I was staying with a friend of a friend of a friend, who was kind enough to offer hospitality to a total stranger (outside of the all-important Facebook friendship) for the several hours I'd have to myself in the city before meeting my tour group. When I opened the door to the flat, I was struck immediately by the wood floors, which I had seen in Ethiopia only in the Ambassador's residence. This shock was immediately supplanted in my mind, however, when a glass of ice cold filtered, REFRIGERATED water was placed in my hand.

I slept through most of the morning and took a cold shower upon waking in order to relieve the heat. Then I strapped on my pack and hit the streets.

For a large capital city, it seemed a relatively calm Saturday morning. Families strolled together in residential areas. In the commercial districts, business owners watched people in the streets from the cool shade of their breezy shop doorways. I stopped at a small snack shop and bought some coconut-flavored biscuits to get change for the Metro. Being confident in only three words of Arabic (the common two-word greeting and, thanks to watching Al Jazeera in Ethiopia, the word for "soup," which is the same in Amharic) and being unfamiliar with Egyptian currency and pricing, I handed over my purchase and a 50-pound note and hoped for the best. I'll never know if the wad of colorful bills I received in return was correct or not, but the elderly woman behind the counter seemed nice enough. Her son in the store with her asked me in English where I came from, and though I answered, "the United States," they somehow heard "the Ukraine" and seemed pleased by this.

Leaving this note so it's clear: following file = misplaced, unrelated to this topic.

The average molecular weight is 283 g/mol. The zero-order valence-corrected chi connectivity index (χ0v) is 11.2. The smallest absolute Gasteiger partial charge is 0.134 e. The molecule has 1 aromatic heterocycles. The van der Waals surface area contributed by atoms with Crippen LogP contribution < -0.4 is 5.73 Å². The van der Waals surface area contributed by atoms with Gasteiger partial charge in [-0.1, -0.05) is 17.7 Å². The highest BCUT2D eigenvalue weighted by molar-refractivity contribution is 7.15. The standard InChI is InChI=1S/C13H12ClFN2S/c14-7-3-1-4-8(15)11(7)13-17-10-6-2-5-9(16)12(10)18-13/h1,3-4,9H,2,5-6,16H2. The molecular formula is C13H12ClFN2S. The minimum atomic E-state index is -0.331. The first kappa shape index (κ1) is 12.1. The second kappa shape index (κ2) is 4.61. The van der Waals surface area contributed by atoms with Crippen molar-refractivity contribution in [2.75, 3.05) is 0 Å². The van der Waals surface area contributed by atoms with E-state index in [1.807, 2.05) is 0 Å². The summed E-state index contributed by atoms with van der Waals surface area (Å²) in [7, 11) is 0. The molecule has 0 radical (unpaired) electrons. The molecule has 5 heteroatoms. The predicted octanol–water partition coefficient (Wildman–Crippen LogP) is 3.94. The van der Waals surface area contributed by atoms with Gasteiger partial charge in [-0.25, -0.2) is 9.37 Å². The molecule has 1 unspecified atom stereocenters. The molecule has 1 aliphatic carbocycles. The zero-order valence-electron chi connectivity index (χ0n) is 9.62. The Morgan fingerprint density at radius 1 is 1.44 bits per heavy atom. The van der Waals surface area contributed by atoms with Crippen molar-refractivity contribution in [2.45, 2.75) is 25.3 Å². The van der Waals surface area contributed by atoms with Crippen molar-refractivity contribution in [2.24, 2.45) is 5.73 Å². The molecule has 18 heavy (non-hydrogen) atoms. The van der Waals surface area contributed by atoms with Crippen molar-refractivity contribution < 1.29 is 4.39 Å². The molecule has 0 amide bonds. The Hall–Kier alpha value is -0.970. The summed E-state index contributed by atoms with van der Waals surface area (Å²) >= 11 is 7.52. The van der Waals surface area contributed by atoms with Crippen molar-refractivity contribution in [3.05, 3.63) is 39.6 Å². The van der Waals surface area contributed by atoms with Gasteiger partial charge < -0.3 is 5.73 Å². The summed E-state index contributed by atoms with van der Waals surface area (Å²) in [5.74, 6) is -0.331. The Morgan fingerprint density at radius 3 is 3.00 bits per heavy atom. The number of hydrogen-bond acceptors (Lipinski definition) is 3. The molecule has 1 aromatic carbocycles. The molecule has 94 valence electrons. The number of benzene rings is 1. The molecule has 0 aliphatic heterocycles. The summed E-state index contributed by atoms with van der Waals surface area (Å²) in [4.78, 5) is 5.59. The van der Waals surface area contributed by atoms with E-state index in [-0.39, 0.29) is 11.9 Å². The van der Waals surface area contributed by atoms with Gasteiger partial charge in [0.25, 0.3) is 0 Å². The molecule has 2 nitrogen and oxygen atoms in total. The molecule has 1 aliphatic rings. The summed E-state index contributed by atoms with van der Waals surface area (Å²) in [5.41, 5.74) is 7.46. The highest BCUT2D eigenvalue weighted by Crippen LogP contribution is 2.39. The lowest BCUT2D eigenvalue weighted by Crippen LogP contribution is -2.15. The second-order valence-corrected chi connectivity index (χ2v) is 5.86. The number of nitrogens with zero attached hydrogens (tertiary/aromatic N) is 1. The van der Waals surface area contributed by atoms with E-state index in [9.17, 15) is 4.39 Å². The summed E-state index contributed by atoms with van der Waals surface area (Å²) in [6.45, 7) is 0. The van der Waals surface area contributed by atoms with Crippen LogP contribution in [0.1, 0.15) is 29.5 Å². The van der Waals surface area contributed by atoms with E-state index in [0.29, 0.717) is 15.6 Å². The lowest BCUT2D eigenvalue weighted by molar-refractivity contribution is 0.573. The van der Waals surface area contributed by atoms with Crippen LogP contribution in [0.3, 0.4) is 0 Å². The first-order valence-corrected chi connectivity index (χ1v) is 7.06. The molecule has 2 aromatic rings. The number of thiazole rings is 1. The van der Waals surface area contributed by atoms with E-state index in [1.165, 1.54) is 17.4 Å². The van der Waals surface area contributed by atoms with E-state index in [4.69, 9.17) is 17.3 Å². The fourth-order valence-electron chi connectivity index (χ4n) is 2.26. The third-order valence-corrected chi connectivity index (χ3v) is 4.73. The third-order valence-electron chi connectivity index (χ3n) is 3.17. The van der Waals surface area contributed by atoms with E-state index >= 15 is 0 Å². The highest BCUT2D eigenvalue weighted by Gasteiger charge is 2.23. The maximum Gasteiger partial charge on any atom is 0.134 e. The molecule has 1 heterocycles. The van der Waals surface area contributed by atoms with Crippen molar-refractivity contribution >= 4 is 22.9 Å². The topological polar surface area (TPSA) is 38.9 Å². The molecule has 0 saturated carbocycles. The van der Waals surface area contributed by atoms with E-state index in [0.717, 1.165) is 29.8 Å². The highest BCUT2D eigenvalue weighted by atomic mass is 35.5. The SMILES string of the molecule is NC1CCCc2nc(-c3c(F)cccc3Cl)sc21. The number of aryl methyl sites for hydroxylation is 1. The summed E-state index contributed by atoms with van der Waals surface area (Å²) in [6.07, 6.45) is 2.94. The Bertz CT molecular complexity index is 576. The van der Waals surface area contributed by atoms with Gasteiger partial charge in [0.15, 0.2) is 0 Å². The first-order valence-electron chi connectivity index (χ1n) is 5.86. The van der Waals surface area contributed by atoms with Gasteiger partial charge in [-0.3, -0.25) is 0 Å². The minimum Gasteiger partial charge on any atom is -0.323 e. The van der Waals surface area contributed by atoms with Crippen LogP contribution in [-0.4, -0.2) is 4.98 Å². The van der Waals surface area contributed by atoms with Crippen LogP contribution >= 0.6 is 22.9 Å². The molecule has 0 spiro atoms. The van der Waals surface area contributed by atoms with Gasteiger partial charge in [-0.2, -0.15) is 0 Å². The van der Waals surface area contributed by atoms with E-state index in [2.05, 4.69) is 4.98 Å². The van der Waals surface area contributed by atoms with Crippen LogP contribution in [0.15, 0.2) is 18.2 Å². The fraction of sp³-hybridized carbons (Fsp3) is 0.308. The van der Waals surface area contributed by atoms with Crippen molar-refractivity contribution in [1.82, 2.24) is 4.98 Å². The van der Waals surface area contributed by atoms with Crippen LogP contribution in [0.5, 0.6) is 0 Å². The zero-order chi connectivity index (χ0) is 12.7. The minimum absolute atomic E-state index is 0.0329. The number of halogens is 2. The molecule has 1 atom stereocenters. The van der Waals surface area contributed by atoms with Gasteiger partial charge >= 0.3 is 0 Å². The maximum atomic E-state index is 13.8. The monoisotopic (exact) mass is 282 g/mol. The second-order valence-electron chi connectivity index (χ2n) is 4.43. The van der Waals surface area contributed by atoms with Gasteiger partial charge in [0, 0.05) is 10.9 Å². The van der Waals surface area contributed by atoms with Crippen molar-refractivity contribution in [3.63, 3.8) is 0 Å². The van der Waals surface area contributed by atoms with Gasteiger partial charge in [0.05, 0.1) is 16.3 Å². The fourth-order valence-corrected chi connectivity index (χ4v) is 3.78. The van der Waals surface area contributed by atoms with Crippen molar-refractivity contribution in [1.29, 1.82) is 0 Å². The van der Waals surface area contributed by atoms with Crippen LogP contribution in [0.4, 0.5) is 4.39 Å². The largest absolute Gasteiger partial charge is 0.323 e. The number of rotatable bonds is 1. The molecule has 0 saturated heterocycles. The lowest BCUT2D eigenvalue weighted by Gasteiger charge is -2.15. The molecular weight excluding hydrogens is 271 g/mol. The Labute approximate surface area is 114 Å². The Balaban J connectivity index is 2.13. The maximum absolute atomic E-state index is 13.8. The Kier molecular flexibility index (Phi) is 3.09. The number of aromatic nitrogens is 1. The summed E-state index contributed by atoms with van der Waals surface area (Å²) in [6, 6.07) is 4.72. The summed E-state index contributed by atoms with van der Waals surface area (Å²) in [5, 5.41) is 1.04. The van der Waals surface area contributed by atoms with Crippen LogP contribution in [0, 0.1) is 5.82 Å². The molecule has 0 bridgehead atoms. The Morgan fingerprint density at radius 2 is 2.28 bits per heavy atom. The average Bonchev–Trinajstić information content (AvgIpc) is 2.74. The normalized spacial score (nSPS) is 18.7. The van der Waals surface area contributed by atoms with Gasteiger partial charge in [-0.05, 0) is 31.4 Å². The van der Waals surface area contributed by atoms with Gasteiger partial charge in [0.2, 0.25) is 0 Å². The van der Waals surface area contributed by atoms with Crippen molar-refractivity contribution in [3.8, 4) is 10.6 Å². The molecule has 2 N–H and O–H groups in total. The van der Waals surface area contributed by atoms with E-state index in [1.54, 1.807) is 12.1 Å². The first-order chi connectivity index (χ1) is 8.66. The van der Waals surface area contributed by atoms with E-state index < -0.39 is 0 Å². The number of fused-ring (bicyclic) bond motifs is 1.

Half an hour later, I found myself standing in front of my hotel, feeling quite proud of myself for having successfully navigated the Metro and city streets to arrive there. (I chose to ignore the fact that I had stood with my back to the door for about five minutes, looking undecidedly at the large stone building across the street, before the doorman told me to turn around because my hotel was probably right behind me.)

I had made it just in time for our tour group meeting. Introductions around the table showed us to be a well-traveled group, all of us coming to Egypt in the midst of larger overseas adventures. We were three Aussies, four Kiwis, and five Yanks, though three of us were living outside the U.S. To my great disappointment, however, my friend Suzanne had not yet arrived. I have to admit, I spent most of the meeting glancing over to the front door in hopes of seeing her walk in, but the meeting ended without her appearing. It was not until we were all assembled in the lobby half and hour later, ready to head out into the city, that I finally saw the familiar face I had been waiting for. We hugged and shrieked and made all the loud, dramatic, slightly teary scene that nine months apart necessitated, so much so that our tour guide ran into the lobby concerned that some disaster had occurred. The moment was finally complete, and I felt ready to set out on this Egyptian adventure.